Vice Governor Prakob Rongmanee, Phuket Provincial Offices of Public Works and Town & Country Planning Chief Thawee Homhuan, Thalang District Chief Kongtho-adul Chuthong as well as other heads of government departments and volunteers joined the ceremony.
The ceremony was held to ask forgiveness from the sacred structures before moving them from the temple to begin reworking or remodelling them to be more “appropriate”. (See story here.)
V/Gov Prakob said, “Seventeen structures will be improved in one of three ways: removal, destruction or improved to be appropriate. Today we removed some structures such as statues.
“On Monday (Jan 15), heavy equipment will be brought in to remove the statue of Luang Por Chaem and a seven-level pagoda. These two structures are very tall. We have to be careful,” he added.
The Fine Arts Department has deemed that the Lung Por Chaem statue was of “uncorrected design”, V/Gov Prakob said.
“Cracks were found on the statue’s base, which makes it at risk of collapse. So the statue has to be demolished,” he added.
The project to “improve” the temple will be carried out in three stages, V/Gov Prakob explained.
“The ‘urgent’ stage is to remove more than 17 structures today. The second stage is to arrange everything in the temple to be appropriate. The third stage is to create a master plan for the temple to be developed and restored,” he said.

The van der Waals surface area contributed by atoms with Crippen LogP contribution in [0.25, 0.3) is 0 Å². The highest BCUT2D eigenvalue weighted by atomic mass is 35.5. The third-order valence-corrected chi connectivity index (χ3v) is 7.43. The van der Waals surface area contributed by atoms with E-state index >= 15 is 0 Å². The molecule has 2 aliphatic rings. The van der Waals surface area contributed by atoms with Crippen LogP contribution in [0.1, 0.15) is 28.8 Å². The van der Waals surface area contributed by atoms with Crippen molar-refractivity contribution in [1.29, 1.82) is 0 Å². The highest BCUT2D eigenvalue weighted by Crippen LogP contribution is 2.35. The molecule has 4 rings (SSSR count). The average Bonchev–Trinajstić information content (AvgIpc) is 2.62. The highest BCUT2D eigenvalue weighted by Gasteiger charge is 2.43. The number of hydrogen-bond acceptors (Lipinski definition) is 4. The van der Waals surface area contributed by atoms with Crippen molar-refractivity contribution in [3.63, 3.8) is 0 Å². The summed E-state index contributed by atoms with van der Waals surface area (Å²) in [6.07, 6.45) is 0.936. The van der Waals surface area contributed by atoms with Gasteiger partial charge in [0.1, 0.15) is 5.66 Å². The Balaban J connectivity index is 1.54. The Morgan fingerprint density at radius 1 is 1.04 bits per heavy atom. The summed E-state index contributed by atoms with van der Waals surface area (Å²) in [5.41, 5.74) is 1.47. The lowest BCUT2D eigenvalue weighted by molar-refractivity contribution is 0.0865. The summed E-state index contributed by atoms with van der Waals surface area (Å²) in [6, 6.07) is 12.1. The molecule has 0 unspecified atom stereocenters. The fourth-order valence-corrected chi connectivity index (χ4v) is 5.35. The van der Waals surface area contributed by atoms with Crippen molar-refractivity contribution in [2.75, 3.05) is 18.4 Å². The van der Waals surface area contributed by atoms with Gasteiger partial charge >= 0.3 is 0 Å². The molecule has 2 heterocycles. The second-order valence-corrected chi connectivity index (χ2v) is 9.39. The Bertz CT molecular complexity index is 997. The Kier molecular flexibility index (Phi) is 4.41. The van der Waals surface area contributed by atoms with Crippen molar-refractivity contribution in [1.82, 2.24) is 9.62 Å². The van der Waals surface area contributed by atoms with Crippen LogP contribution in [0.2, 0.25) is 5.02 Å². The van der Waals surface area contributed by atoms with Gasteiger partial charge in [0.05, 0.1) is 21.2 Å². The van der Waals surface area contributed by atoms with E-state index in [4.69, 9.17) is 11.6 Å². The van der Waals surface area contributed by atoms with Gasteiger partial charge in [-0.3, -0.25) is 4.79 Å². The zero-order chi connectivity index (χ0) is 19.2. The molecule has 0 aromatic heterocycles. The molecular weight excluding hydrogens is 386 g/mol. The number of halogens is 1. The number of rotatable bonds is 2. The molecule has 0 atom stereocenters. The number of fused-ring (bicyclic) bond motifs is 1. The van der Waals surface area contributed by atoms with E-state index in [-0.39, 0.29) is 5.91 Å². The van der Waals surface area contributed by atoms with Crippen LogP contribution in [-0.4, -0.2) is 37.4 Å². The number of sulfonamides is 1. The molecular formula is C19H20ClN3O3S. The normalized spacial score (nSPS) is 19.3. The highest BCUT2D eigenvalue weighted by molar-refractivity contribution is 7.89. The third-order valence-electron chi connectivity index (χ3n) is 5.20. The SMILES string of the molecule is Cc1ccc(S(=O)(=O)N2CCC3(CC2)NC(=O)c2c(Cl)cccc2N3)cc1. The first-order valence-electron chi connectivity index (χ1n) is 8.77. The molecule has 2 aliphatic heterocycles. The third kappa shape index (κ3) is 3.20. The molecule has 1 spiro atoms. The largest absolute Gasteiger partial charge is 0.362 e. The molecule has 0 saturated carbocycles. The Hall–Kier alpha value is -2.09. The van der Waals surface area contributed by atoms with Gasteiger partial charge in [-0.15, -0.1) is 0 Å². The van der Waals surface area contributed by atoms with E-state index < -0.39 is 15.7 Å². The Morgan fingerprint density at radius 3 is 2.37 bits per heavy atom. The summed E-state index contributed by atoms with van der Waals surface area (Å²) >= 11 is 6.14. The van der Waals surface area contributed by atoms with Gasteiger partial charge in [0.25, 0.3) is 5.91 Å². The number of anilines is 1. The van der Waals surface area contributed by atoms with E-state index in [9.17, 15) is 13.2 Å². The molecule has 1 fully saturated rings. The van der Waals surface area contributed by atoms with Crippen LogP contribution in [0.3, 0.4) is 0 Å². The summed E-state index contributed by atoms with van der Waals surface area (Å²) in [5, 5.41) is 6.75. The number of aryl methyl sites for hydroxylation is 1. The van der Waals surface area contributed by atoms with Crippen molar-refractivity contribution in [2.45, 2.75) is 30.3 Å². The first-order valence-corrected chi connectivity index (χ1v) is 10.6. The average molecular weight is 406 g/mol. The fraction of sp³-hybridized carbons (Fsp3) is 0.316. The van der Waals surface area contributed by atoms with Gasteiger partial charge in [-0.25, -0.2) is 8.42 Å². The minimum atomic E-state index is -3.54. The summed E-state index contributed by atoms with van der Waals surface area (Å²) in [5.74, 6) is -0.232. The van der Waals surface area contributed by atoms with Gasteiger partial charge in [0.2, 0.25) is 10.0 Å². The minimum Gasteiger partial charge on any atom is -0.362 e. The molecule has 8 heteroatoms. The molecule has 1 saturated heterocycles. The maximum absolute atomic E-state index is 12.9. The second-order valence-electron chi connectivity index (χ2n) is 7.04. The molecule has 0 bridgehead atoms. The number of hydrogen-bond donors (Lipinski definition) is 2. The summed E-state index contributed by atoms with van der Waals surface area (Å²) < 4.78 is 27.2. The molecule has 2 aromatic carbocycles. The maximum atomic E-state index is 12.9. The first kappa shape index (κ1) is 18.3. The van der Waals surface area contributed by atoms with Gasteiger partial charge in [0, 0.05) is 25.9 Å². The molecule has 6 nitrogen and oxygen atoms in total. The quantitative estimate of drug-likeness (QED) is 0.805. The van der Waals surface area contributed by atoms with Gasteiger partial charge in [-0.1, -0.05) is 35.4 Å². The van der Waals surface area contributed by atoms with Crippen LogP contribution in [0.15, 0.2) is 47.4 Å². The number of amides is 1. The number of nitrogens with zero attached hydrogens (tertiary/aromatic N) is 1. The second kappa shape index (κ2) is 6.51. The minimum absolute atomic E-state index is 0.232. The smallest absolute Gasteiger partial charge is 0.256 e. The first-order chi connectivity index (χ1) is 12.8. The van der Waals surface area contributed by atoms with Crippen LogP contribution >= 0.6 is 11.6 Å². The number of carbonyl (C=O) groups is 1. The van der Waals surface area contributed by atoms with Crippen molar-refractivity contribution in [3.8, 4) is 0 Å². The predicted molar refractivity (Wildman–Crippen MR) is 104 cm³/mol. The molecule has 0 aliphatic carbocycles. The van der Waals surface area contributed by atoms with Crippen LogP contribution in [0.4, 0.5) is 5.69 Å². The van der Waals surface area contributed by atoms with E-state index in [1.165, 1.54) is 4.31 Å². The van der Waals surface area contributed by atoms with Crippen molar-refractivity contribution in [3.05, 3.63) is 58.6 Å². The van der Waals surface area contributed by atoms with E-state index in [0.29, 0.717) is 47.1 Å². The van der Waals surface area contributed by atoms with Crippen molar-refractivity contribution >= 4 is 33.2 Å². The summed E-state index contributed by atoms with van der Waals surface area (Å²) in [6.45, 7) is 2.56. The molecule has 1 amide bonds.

The 17 irregular erections came under scrutiny in November after a rash of comments posted online lambasted the temple for allowing such figures on blessed ground.
Spurring outrage from some members of the public were the statues of a Yak (“giant”) with large exposed breasts brandishing a machine gun, a “poorly crafted” 35-metre-tall statue of the much-respected Luang Por Chaem and a stupa painted all pink, instead of the traditional all white.
The abbot of Phra Nang Sang Temple, Phra Kru Wijitsuppakarn, was suspended from duty for breaching the monkhood’s code of conduct under an order issued by Phra Ratchasirimunee, the head monk overseeing the administration of all temples in Phuket. (See story here.)
“The Phuket office of the National Office of Buddhism removed the abbot from his duties there on Nov 21,” Governor Norraphat reminded attendees at a meeting on Tuesday (Jan 9).
Consequently, Phra Kru Promprapatsorn, the 67-year-old abbot of Thepwanaram Temple (Manik Temple) in Thalang and head monk overseeing the administration of all temples within the diocese of Thalang, was installed as Acting Abbot of Phra Nang Sang Temple, effective Nov 23.
Additional reporting by Eakkapop Thongtub